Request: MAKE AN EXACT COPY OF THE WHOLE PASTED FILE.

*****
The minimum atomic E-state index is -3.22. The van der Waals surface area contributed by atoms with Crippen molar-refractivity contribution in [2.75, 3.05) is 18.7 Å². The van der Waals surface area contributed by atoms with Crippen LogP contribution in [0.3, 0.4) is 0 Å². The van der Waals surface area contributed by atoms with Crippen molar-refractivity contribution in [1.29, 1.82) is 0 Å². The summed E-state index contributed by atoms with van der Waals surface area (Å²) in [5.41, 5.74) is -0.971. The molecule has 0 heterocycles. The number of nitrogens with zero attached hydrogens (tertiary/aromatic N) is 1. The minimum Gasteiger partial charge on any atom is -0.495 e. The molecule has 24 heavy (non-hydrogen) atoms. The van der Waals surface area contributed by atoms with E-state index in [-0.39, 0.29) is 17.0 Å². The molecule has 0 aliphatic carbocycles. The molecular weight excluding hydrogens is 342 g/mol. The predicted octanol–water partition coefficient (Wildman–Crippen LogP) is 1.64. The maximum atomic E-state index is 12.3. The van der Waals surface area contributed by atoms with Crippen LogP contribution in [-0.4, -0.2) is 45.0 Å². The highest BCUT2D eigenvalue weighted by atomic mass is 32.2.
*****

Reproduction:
The minimum atomic E-state index is -3.22. The van der Waals surface area contributed by atoms with Crippen molar-refractivity contribution in [2.75, 3.05) is 18.7 Å². The van der Waals surface area contributed by atoms with Crippen LogP contribution in [0.3, 0.4) is 0 Å². The van der Waals surface area contributed by atoms with Crippen molar-refractivity contribution in [1.29, 1.82) is 0 Å². The summed E-state index contributed by atoms with van der Waals surface area (Å²) in [5.41, 5.74) is -0.971. The molecule has 0 heterocycles. The number of nitrogens with zero attached hydrogens (tertiary/aromatic N) is 1. The minimum Gasteiger partial charge on any atom is -0.495 e. The molecule has 24 heavy (non-hydrogen) atoms. The van der Waals surface area contributed by atoms with E-state index in [-0.39, 0.29) is 17.0 Å². The molecule has 0 aliphatic carbocycles. The molecular weight excluding hydrogens is 342 g/mol. The predicted octanol–water partition coefficient (Wildman–Crippen LogP) is 1.64. The maximum atomic E-state index is 12.3. The van der Waals surface area contributed by atoms with Crippen LogP contribution in [-0.4, -0.2) is 45.0 Å². The highest BCUT2D eigenvalue weighted by atomic mass is 32.2.